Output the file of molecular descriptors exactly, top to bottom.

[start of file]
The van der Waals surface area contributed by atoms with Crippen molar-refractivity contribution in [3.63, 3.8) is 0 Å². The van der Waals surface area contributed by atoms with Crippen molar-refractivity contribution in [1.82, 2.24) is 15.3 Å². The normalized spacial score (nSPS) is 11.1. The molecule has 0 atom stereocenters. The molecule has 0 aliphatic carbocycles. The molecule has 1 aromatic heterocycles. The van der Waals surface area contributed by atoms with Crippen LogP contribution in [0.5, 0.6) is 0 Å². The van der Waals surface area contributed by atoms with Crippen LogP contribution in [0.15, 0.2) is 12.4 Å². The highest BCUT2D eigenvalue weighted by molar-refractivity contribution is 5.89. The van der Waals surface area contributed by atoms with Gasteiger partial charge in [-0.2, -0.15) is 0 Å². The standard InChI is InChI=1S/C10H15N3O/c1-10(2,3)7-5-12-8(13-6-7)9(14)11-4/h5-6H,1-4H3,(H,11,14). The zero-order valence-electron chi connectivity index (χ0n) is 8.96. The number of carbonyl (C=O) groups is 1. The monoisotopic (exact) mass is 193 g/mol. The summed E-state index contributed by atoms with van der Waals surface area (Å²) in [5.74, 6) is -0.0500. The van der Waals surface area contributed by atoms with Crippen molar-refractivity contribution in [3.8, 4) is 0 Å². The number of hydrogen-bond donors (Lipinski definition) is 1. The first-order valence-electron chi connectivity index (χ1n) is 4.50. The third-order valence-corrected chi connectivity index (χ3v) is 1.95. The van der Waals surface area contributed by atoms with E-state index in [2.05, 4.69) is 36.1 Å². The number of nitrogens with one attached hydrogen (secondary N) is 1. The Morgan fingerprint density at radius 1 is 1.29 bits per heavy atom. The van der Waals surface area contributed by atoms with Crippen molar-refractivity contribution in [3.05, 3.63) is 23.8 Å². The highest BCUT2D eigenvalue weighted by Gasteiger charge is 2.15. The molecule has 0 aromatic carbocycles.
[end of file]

The van der Waals surface area contributed by atoms with Crippen molar-refractivity contribution in [3.63, 3.8) is 0 Å². The van der Waals surface area contributed by atoms with Crippen molar-refractivity contribution in [1.82, 2.24) is 15.3 Å². The normalized spacial score (nSPS) is 11.1. The molecule has 0 atom stereocenters. The molecule has 0 aliphatic carbocycles. The molecule has 1 aromatic heterocycles. The van der Waals surface area contributed by atoms with Crippen LogP contribution in [0.5, 0.6) is 0 Å². The van der Waals surface area contributed by atoms with Crippen LogP contribution in [0.15, 0.2) is 12.4 Å². The highest BCUT2D eigenvalue weighted by molar-refractivity contribution is 5.89. The van der Waals surface area contributed by atoms with Gasteiger partial charge in [-0.2, -0.15) is 0 Å². The standard InChI is InChI=1S/C10H15N3O/c1-10(2,3)7-5-12-8(13-6-7)9(14)11-4/h5-6H,1-4H3,(H,11,14). The zero-order valence-electron chi connectivity index (χ0n) is 8.96. The number of carbonyl (C=O) groups is 1. The monoisotopic (exact) mass is 193 g/mol. The summed E-state index contributed by atoms with van der Waals surface area (Å²) in [5.74, 6) is -0.0500. The van der Waals surface area contributed by atoms with Crippen molar-refractivity contribution in [3.8, 4) is 0 Å². The number of hydrogen-bond donors (Lipinski definition) is 1. The first-order valence-electron chi connectivity index (χ1n) is 4.50. The third-order valence-corrected chi connectivity index (χ3v) is 1.95. The van der Waals surface area contributed by atoms with E-state index in [2.05, 4.69) is 36.1 Å². The number of nitrogens with one attached hydrogen (secondary N) is 1. The Morgan fingerprint density at radius 1 is 1.29 bits per heavy atom. The van der Waals surface area contributed by atoms with Crippen molar-refractivity contribution in [3.05, 3.63) is 23.8 Å². The highest BCUT2D eigenvalue weighted by Gasteiger charge is 2.15. The molecule has 0 aromatic carbocycles.